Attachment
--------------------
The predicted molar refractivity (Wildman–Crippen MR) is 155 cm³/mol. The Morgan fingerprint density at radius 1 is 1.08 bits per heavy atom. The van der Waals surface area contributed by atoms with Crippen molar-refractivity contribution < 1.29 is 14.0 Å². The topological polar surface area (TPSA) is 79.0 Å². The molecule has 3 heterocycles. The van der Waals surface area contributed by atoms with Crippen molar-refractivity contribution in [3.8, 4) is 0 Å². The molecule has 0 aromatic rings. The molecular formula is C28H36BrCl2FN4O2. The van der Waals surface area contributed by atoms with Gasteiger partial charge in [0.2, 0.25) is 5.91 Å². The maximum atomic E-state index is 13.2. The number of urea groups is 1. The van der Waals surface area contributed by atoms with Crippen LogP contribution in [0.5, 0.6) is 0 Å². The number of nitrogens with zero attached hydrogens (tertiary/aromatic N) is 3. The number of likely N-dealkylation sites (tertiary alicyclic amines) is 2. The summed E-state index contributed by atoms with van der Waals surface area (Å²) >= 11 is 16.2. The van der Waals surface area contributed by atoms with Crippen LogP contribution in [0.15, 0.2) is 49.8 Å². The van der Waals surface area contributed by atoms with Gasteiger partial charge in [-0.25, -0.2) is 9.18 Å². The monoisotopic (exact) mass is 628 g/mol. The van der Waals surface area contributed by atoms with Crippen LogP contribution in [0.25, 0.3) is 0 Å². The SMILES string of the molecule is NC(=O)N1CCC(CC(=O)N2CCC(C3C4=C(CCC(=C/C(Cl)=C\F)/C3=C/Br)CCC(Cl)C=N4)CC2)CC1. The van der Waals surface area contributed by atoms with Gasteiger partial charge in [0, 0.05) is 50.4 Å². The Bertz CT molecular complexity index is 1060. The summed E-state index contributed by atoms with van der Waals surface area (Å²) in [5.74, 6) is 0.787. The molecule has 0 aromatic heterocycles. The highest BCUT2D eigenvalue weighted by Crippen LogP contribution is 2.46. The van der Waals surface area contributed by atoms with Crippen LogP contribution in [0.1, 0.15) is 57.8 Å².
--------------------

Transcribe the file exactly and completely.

The predicted molar refractivity (Wildman–Crippen MR) is 155 cm³/mol. The Morgan fingerprint density at radius 1 is 1.08 bits per heavy atom. The van der Waals surface area contributed by atoms with Crippen molar-refractivity contribution < 1.29 is 14.0 Å². The topological polar surface area (TPSA) is 79.0 Å². The molecule has 3 heterocycles. The van der Waals surface area contributed by atoms with Crippen molar-refractivity contribution in [3.8, 4) is 0 Å². The molecule has 0 aromatic rings. The molecular formula is C28H36BrCl2FN4O2. The van der Waals surface area contributed by atoms with Gasteiger partial charge in [0.2, 0.25) is 5.91 Å². The maximum atomic E-state index is 13.2. The number of urea groups is 1. The van der Waals surface area contributed by atoms with Crippen LogP contribution in [0.5, 0.6) is 0 Å². The number of nitrogens with zero attached hydrogens (tertiary/aromatic N) is 3. The number of likely N-dealkylation sites (tertiary alicyclic amines) is 2. The summed E-state index contributed by atoms with van der Waals surface area (Å²) >= 11 is 16.2. The van der Waals surface area contributed by atoms with Crippen LogP contribution in [0.15, 0.2) is 49.8 Å². The van der Waals surface area contributed by atoms with Gasteiger partial charge in [-0.25, -0.2) is 9.18 Å². The monoisotopic (exact) mass is 628 g/mol. The van der Waals surface area contributed by atoms with Crippen LogP contribution in [0.25, 0.3) is 0 Å². The SMILES string of the molecule is NC(=O)N1CCC(CC(=O)N2CCC(C3C4=C(CCC(=C/C(Cl)=C\F)/C3=C/Br)CCC(Cl)C=N4)CC2)CC1. The van der Waals surface area contributed by atoms with Gasteiger partial charge in [0, 0.05) is 50.4 Å². The Bertz CT molecular complexity index is 1060. The summed E-state index contributed by atoms with van der Waals surface area (Å²) in [5.74, 6) is 0.787. The molecule has 0 aromatic heterocycles. The highest BCUT2D eigenvalue weighted by Crippen LogP contribution is 2.46. The van der Waals surface area contributed by atoms with Crippen LogP contribution in [0.1, 0.15) is 57.8 Å².